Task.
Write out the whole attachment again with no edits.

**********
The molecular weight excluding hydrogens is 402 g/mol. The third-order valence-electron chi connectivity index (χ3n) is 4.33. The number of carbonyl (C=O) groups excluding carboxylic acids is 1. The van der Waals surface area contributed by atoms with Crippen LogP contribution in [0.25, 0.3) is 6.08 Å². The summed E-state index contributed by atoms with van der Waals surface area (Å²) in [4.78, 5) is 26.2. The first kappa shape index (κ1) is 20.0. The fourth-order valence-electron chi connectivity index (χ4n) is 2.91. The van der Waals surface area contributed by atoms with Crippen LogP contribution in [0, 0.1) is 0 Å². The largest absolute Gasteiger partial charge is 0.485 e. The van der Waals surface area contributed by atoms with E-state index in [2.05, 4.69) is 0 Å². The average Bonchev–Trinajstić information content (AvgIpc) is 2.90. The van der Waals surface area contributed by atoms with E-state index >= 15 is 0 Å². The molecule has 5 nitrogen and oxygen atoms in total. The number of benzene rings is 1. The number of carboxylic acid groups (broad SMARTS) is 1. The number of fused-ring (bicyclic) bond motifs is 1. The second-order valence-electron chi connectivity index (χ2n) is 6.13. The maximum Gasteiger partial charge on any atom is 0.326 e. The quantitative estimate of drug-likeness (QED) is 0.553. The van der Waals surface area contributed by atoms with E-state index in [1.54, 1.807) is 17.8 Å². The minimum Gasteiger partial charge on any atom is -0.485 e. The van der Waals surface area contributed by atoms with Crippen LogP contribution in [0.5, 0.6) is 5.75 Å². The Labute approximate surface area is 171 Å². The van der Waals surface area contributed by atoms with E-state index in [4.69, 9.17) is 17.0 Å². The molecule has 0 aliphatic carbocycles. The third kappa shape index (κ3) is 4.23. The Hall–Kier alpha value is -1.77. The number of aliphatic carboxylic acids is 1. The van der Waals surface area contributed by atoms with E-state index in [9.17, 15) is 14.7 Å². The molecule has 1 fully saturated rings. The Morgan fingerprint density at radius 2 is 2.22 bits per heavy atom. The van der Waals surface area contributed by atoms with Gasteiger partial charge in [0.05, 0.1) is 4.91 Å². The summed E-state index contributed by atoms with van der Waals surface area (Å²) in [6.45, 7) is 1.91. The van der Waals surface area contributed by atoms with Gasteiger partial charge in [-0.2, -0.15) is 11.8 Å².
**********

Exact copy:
The molecular weight excluding hydrogens is 402 g/mol. The third-order valence-electron chi connectivity index (χ3n) is 4.33. The number of carbonyl (C=O) groups excluding carboxylic acids is 1. The van der Waals surface area contributed by atoms with Crippen LogP contribution in [0.25, 0.3) is 6.08 Å². The summed E-state index contributed by atoms with van der Waals surface area (Å²) in [4.78, 5) is 26.2. The first kappa shape index (κ1) is 20.0. The fourth-order valence-electron chi connectivity index (χ4n) is 2.91. The van der Waals surface area contributed by atoms with Crippen LogP contribution in [0, 0.1) is 0 Å². The largest absolute Gasteiger partial charge is 0.485 e. The van der Waals surface area contributed by atoms with E-state index in [2.05, 4.69) is 0 Å². The average Bonchev–Trinajstić information content (AvgIpc) is 2.90. The van der Waals surface area contributed by atoms with E-state index >= 15 is 0 Å². The molecule has 5 nitrogen and oxygen atoms in total. The number of benzene rings is 1. The number of carboxylic acid groups (broad SMARTS) is 1. The number of fused-ring (bicyclic) bond motifs is 1. The second-order valence-electron chi connectivity index (χ2n) is 6.13. The maximum Gasteiger partial charge on any atom is 0.326 e. The quantitative estimate of drug-likeness (QED) is 0.553. The van der Waals surface area contributed by atoms with E-state index in [1.54, 1.807) is 17.8 Å². The minimum Gasteiger partial charge on any atom is -0.485 e. The van der Waals surface area contributed by atoms with Crippen LogP contribution in [0.5, 0.6) is 5.75 Å². The Labute approximate surface area is 171 Å². The van der Waals surface area contributed by atoms with E-state index in [4.69, 9.17) is 17.0 Å². The molecule has 0 aliphatic carbocycles. The third kappa shape index (κ3) is 4.23. The Hall–Kier alpha value is -1.77. The number of aliphatic carboxylic acids is 1. The van der Waals surface area contributed by atoms with E-state index in [9.17, 15) is 14.7 Å². The molecule has 1 fully saturated rings. The Morgan fingerprint density at radius 2 is 2.22 bits per heavy atom. The van der Waals surface area contributed by atoms with Gasteiger partial charge in [0.05, 0.1) is 4.91 Å². The summed E-state index contributed by atoms with van der Waals surface area (Å²) in [6.45, 7) is 1.91. The van der Waals surface area contributed by atoms with Gasteiger partial charge in [-0.2, -0.15) is 11.8 Å².